Mounting interest in Environmental, social and governance (ESG) investing is helping build momentum for impact investing – and in particular support for the United Nations' sustainable development goals.
That is positive for the world’s emerging economies. But they still need to build robust processes if they want to win the trust of investors.
What is behind this upsurge in ESG investing?
I believe two factors are at work.
One is the general finding that funds incorporating ESG metrics perform at least as well as, and sometimes better than, those that pick their holdings from the broader market.
This runs counter to investing theory, which maintains that returns increase with the size of the investable universe. The more choice you have, the better your returns should be. Strict screening for ESG factors radically reduces that choice.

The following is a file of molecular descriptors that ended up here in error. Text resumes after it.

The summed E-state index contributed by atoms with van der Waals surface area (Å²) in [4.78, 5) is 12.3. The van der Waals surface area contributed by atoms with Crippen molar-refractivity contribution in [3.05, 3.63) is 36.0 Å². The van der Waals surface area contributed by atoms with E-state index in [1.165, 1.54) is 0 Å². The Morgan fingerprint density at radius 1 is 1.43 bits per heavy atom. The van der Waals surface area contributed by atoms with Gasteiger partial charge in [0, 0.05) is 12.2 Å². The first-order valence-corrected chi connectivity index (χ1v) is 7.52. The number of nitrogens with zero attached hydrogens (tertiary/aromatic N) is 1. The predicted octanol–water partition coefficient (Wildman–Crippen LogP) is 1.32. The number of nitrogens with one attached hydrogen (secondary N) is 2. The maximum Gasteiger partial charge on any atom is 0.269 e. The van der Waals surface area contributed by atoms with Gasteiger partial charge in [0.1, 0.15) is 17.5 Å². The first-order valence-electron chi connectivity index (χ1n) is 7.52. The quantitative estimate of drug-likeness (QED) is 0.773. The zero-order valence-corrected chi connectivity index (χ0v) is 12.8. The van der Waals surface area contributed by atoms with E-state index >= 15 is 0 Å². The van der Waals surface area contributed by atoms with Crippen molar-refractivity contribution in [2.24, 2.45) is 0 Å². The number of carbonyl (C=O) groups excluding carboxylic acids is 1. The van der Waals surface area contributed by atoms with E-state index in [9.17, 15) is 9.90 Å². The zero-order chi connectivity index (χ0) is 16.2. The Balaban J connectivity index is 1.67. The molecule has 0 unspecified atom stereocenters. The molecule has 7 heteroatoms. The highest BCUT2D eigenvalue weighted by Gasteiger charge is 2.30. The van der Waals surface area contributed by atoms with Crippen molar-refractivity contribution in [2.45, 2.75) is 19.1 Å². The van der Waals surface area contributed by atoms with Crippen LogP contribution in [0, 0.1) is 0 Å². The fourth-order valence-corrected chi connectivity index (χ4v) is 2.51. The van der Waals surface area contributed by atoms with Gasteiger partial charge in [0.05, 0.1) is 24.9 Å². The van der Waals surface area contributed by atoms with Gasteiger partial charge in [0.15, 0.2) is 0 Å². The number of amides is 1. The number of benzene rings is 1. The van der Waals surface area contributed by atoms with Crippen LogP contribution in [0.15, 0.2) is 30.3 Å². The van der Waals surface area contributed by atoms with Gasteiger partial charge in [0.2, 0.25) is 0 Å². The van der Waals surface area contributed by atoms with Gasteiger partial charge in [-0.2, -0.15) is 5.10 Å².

But several studies have shown there is no downside to ESG investing. Some, including a notable one from Harvard Business School, have demonstrated a clear upside. Similarly, indices based on shares that score high on ESG have generally outperformed their more general peers by a small margin over the longer term.
Fund managers now engage with companies to understand their ESG performance, their values and the sustainability of their business model, integrating these insights into their standard analysis to highlight not just risk but also opportunity.
The moral of all this is that by adding ESG metrics to the tools you use as a fund manager can actually enhance returns.
So why not do just that?